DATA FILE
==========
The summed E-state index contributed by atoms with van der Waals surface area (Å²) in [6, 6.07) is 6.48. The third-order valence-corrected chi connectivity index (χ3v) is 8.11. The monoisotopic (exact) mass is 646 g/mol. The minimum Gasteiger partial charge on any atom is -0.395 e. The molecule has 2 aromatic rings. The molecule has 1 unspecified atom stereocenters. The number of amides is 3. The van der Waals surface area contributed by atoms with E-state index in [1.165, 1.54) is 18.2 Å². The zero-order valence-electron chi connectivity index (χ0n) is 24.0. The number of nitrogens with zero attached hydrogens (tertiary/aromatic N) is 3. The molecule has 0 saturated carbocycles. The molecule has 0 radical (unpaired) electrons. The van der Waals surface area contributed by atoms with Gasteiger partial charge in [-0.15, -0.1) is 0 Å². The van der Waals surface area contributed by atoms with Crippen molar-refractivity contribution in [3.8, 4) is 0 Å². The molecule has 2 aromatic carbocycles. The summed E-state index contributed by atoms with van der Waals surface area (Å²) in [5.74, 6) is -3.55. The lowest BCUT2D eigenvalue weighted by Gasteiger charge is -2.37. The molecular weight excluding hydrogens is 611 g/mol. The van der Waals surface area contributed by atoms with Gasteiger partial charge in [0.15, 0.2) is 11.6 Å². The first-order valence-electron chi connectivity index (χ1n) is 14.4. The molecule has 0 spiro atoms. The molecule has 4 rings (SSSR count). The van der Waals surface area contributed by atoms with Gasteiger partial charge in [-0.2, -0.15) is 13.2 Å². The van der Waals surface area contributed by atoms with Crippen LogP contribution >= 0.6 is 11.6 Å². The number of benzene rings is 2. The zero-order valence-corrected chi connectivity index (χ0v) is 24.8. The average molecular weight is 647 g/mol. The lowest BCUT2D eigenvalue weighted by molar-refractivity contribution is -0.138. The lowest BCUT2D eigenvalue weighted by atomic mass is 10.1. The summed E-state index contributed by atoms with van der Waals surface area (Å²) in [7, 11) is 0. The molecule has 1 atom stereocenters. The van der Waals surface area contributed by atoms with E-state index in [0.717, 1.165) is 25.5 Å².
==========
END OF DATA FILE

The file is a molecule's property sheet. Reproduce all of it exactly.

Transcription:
The summed E-state index contributed by atoms with van der Waals surface area (Å²) in [6, 6.07) is 6.48. The third-order valence-corrected chi connectivity index (χ3v) is 8.11. The monoisotopic (exact) mass is 646 g/mol. The minimum Gasteiger partial charge on any atom is -0.395 e. The molecule has 2 aromatic rings. The molecule has 1 unspecified atom stereocenters. The number of amides is 3. The van der Waals surface area contributed by atoms with E-state index in [1.165, 1.54) is 18.2 Å². The zero-order valence-electron chi connectivity index (χ0n) is 24.0. The number of nitrogens with zero attached hydrogens (tertiary/aromatic N) is 3. The molecule has 0 saturated carbocycles. The molecule has 0 radical (unpaired) electrons. The van der Waals surface area contributed by atoms with Gasteiger partial charge in [-0.15, -0.1) is 0 Å². The van der Waals surface area contributed by atoms with Crippen molar-refractivity contribution in [3.8, 4) is 0 Å². The molecule has 2 aromatic carbocycles. The summed E-state index contributed by atoms with van der Waals surface area (Å²) in [5.74, 6) is -3.55. The lowest BCUT2D eigenvalue weighted by Gasteiger charge is -2.37. The molecular weight excluding hydrogens is 611 g/mol. The van der Waals surface area contributed by atoms with Gasteiger partial charge in [0.15, 0.2) is 11.6 Å². The first-order valence-electron chi connectivity index (χ1n) is 14.4. The molecule has 0 spiro atoms. The molecule has 4 rings (SSSR count). The van der Waals surface area contributed by atoms with Gasteiger partial charge in [-0.2, -0.15) is 13.2 Å². The van der Waals surface area contributed by atoms with Crippen LogP contribution >= 0.6 is 11.6 Å². The number of benzene rings is 2. The zero-order valence-corrected chi connectivity index (χ0v) is 24.8. The average molecular weight is 647 g/mol. The lowest BCUT2D eigenvalue weighted by molar-refractivity contribution is -0.138. The lowest BCUT2D eigenvalue weighted by atomic mass is 10.1. The summed E-state index contributed by atoms with van der Waals surface area (Å²) in [7, 11) is 0. The molecule has 1 atom stereocenters. The van der Waals surface area contributed by atoms with E-state index in [0.717, 1.165) is 25.5 Å².